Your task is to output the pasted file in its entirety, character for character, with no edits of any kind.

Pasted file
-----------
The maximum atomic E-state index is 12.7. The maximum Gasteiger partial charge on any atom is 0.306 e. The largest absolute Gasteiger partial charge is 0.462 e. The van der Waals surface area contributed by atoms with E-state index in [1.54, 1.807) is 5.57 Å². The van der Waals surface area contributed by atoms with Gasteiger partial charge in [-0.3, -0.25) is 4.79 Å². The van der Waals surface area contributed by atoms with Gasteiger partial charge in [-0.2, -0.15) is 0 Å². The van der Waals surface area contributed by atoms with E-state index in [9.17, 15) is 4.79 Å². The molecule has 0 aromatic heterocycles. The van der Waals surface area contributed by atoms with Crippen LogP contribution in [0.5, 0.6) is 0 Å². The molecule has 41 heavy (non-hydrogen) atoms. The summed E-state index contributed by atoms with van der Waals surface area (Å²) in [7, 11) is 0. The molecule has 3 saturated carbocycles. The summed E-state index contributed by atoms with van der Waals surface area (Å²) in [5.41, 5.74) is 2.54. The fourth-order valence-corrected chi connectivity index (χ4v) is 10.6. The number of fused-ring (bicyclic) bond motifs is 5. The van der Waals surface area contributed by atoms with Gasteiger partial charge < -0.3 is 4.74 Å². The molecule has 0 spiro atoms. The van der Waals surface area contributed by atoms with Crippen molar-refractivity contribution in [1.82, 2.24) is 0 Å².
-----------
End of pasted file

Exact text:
The maximum atomic E-state index is 12.7. The maximum Gasteiger partial charge on any atom is 0.306 e. The largest absolute Gasteiger partial charge is 0.462 e. The van der Waals surface area contributed by atoms with E-state index in [1.54, 1.807) is 5.57 Å². The van der Waals surface area contributed by atoms with Gasteiger partial charge in [-0.3, -0.25) is 4.79 Å². The van der Waals surface area contributed by atoms with Gasteiger partial charge in [-0.2, -0.15) is 0 Å². The van der Waals surface area contributed by atoms with E-state index in [9.17, 15) is 4.79 Å². The molecule has 0 aromatic heterocycles. The van der Waals surface area contributed by atoms with Crippen LogP contribution in [0.5, 0.6) is 0 Å². The molecule has 41 heavy (non-hydrogen) atoms. The summed E-state index contributed by atoms with van der Waals surface area (Å²) in [7, 11) is 0. The molecule has 3 saturated carbocycles. The summed E-state index contributed by atoms with van der Waals surface area (Å²) in [5.41, 5.74) is 2.54. The fourth-order valence-corrected chi connectivity index (χ4v) is 10.6. The number of fused-ring (bicyclic) bond motifs is 5. The van der Waals surface area contributed by atoms with Gasteiger partial charge < -0.3 is 4.74 Å². The molecule has 0 spiro atoms. The van der Waals surface area contributed by atoms with Crippen molar-refractivity contribution in [1.82, 2.24) is 0 Å².